This past July broke heat records all across the U.S. While much of the country experienced a brief spell of relief during the early part of this month, forecasters say the end of August is likely to see temperatures soaring again.
So BILLSHARK wants to offer a few ideas for how to stay cool without busting your utility budget.
- Keep the heat out
The best way to stay cool and save money is to not allow the heat into your home in the first place. Start by using thermal curtains, blinds, and drapes that can block out the sun, and keep them closed when the sun is shining through the window. Solar heat can increase the temperature inside the home by as much as 20 degrees.
- Protect your windows
Did you know you can buy solar-blocking (mesh-like) window screens that save you as much as 15 percent on your heating bill? Or, if you don’t have screens on your home, you can also install an inexpensive solar film on your windows that allows you to see out but keeps the heat from entering.
- Minimize appliance use
Besides solar heating, the most obvious source of added heat in the home is the oven. Avoid using it and the stove on hot days; opt instead for the microwave, the grill, or cold meals. This goes for the clothes dryer and the dishwasher, both of which will add heat and humidity to the house. Consider line-drying clothes if you have the option, and turn off the dishwasher’s heated drying option.
If you must use heat-producing appliances, try to do so in the early mornings or late evenings when outdoor temperatures are cooler.
Incandescent light bulbs emit 90 percent of their energy in heat. Switch to LED or CFL light bulbs. And turn off such electronic devices as televisions, desktop computers, and video gaming systems when not in use. They not only gobble electricity but add heat to a room.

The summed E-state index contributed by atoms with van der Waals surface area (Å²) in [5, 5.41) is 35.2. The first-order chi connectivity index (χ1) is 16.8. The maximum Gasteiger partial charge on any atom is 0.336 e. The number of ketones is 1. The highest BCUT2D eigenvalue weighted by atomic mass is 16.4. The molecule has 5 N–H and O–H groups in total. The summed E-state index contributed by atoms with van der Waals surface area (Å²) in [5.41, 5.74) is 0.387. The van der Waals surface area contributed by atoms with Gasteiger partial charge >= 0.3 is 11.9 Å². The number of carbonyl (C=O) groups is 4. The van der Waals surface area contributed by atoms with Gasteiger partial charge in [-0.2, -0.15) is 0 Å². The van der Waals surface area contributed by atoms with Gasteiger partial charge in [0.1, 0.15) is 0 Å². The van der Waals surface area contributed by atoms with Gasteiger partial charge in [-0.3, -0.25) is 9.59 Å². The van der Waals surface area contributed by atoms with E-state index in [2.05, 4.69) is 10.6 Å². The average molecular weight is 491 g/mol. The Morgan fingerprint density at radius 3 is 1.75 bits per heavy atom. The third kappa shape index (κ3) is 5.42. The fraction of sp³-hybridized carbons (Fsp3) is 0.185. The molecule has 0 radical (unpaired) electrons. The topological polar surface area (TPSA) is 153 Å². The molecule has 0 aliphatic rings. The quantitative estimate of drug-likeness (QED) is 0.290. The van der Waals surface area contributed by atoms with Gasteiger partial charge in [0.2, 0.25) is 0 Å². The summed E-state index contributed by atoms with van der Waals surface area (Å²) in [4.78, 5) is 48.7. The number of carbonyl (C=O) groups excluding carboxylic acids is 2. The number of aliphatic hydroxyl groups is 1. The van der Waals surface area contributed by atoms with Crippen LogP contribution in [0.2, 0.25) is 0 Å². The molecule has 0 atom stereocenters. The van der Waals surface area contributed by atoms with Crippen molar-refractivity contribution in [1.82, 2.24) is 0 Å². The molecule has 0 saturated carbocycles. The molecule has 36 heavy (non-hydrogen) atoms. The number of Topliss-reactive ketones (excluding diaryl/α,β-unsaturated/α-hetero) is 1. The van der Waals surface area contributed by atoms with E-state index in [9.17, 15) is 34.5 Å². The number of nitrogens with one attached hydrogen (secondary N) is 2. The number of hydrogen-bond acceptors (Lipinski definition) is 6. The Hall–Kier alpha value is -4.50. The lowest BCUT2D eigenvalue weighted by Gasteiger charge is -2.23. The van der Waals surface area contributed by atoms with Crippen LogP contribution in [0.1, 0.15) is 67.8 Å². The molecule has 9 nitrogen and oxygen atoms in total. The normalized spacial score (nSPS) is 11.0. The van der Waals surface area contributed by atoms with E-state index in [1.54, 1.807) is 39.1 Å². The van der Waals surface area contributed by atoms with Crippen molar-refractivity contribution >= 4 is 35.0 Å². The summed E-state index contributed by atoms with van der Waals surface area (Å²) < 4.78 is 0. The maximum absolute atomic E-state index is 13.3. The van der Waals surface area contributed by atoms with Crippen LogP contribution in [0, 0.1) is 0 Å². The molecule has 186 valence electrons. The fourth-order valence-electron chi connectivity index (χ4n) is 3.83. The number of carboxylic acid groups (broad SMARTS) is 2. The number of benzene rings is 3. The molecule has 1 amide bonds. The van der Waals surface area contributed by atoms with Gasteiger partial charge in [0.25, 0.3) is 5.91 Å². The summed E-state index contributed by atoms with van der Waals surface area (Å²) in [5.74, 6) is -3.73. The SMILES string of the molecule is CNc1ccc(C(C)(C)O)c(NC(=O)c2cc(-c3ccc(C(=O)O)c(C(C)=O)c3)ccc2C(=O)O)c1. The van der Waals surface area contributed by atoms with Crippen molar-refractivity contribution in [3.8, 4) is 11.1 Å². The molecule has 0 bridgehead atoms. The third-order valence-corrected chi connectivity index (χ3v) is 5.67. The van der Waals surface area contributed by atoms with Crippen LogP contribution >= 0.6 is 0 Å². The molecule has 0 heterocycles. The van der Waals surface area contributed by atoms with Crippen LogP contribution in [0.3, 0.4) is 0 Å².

- Control humidity
Baths and long, hot showers add humidity to the house, which will hold heat and make your air conditioner work harder. Skip baths on hot days, take cooler showers and try to keep them as short as possible. Also, use bathroom and kitchen fans to vent the humidity outdoors, but turn them off as soon as you’re done in the rooms to avoid venting cool air to the outside.
- Look for leaks
Seal window and door cracks to prevent hot air from seeping into your home. Add caulk or window stripping to any leaks you find. And be sure your attic is properly insulated to prevent heat from entering through the roof.
- Become a fan of fans
You know you feel cooler on hot days when there’s a breeze. That’s because any type of air movement helps evaporate perspiration and humidity from the skin, and immediately cools the body.
Use ceiling fans running counterclockwise to circulate the air in a room. They cost less than a penny per hour to use, and can drop the temperature as much as 10 degrees in a room. Standing fans in various rooms will also make you feel cooler because they move the air around and help to cool your skin, but they typically use a tenth of the electricity of an air conditioner.
- Take command of your thermostat
Install and use a programmable thermostat to raise the temperature a bit while you’re gone. When you’re home, try keep the temperature as high as you can while still feeling comfortable (the U.S. Department of Energy recommends 78 degrees).
- Baby your air conditioner
Vacuum registers regularly, and clean or change air filters at least once a month. Be sure to keep obstructions away from the outside unit to ensure proper ventilation. This includes plants, patio furniture, leaves, or other debris And schedule regular maintenance checks for your HVAC system.
- Keep your cool
If you dress in light-colored shorts and tank tops, wear sandals or go barefoot, and stay out of the sun as much as possible, you can stay cooler, even if your thermostat is set higher. Spend more time on cooler, lower floors if possible, including the basement, if you have one.
- Get wet when you can
If it gets too warm to be comfortable, try taking cool showers or baths. Or just wash your hands (you’re doing that a lot these days already, right?) under cold water. You don’t need hot water to kill the coronavirus: Any type of soap will loosen it from the skin, and any water temperature will rinse it away. Running cold water on your wrists will also cool you quickly, as will a wet washcloth on your neck.
Need extra cash? BILLSHARK can find it for you. Let us review your bills, because it costs you nothing unless we’re able to save you money.